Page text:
Cellular Structural Biology of Cell Migration and the Extracellular Matrix

In our projects ActinID and cryoSPARTAN we are using cellular structural biology approaches to study the structure and function of protein complexes in situ. Specifically, we are interested in the organization and structure of the actin cytoskeleton, the key player enabling cellular movement.
If you want to know more about why and how we do it click here

In multicellular organisms most cells migrate in 3D environments such as the extracellular matrix (ECM). The ECM has a pivotal role in regulating many intracellular signaling pathways via its biomechanical properties. While we have a thorough understanding of the molecular composition of the ECM, its structural landscape at the molecular level remains uncharted. We develop ion beam milling and cryo-electron tomography workflows to study ECM structures in their natively preserved state.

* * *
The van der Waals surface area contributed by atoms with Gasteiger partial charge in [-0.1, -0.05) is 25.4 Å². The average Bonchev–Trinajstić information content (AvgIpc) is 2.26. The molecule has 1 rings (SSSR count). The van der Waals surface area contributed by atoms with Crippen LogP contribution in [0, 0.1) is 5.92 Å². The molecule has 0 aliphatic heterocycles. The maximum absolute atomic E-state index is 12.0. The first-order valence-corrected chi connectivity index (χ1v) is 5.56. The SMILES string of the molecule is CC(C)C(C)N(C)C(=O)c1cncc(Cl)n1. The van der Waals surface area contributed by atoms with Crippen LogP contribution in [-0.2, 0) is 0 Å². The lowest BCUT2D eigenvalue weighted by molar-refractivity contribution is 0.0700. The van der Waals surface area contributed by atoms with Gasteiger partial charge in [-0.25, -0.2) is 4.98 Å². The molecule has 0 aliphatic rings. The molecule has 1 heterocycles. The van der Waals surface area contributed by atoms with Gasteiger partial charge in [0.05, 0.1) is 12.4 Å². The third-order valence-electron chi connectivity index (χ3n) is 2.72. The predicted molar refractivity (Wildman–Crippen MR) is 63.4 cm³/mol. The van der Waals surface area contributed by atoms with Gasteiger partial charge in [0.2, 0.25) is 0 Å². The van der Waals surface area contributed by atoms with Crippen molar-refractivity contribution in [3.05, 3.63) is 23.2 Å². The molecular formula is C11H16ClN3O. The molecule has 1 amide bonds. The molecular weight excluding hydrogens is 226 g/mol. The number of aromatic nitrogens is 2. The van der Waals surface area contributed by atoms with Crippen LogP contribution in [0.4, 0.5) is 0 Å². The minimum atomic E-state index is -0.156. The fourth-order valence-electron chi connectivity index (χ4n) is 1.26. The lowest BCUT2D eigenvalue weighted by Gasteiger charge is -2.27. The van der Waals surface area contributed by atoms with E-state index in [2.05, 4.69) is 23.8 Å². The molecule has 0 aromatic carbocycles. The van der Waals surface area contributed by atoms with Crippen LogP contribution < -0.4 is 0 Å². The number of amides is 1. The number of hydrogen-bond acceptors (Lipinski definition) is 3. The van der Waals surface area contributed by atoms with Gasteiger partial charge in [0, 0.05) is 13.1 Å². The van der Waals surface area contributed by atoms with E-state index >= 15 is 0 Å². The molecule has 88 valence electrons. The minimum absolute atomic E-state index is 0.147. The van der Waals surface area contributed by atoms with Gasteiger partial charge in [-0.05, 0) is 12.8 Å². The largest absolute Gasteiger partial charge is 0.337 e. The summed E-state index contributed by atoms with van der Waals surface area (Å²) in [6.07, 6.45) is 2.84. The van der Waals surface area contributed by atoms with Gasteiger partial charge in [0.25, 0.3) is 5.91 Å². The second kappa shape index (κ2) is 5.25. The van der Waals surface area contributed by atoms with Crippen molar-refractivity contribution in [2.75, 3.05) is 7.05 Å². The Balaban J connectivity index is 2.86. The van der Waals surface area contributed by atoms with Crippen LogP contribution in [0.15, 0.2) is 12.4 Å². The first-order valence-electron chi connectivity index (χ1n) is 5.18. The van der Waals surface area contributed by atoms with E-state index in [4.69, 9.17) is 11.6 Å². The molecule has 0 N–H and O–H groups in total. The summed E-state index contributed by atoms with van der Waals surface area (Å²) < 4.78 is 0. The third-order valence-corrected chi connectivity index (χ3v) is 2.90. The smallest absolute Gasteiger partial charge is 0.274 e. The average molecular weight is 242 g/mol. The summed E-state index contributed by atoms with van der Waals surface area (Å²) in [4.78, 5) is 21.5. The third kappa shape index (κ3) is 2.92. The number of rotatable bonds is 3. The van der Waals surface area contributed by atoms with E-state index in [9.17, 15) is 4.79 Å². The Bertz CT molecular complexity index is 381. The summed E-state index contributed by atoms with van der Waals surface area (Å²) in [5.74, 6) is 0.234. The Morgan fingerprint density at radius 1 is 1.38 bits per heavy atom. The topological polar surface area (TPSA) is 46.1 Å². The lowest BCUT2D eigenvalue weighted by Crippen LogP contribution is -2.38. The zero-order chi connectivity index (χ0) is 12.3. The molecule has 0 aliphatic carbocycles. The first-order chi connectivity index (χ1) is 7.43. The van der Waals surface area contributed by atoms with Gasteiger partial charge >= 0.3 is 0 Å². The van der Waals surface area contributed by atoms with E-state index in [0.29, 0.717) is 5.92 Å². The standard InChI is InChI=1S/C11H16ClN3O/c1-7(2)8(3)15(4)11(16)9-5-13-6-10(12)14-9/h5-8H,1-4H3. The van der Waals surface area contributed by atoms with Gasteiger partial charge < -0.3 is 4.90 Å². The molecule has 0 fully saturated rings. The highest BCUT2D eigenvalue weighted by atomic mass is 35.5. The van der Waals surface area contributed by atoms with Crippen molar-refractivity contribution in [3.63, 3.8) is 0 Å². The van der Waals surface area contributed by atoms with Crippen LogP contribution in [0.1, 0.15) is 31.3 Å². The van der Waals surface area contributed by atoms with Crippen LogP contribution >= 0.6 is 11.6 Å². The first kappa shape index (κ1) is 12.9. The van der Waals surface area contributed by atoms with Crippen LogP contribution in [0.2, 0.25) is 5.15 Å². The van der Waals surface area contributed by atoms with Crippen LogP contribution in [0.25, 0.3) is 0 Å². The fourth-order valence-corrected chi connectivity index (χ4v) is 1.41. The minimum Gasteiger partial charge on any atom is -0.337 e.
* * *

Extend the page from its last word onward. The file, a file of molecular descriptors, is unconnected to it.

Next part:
For more info on our work on the ECM click here

Structural Virology

Describing the protein interactions that form pleomorphic and asymmetric viruses represents a considerable challenge to most structural biology techniques. Obtaining a detailed understanding of these interactions is nevertheless important, considering the number of relevant human pathogens that do not follow strict icosahedral or helical symmetry.
Cryo-electron tomography and subtomogram averaging methods provide structural insights into complex biological environments and are well suited to go beyond structures of perfectly symmetric viruses. Specifically, we use these methods to understand the structural conservation and diversity in retroviral capsid assemblies. We are also integrating multimodal cryo-EM approaches to answer outstanding questions on poxvirus assembly and core architecture.
To learn more about our efforts to visualize the structures of different viruses click here.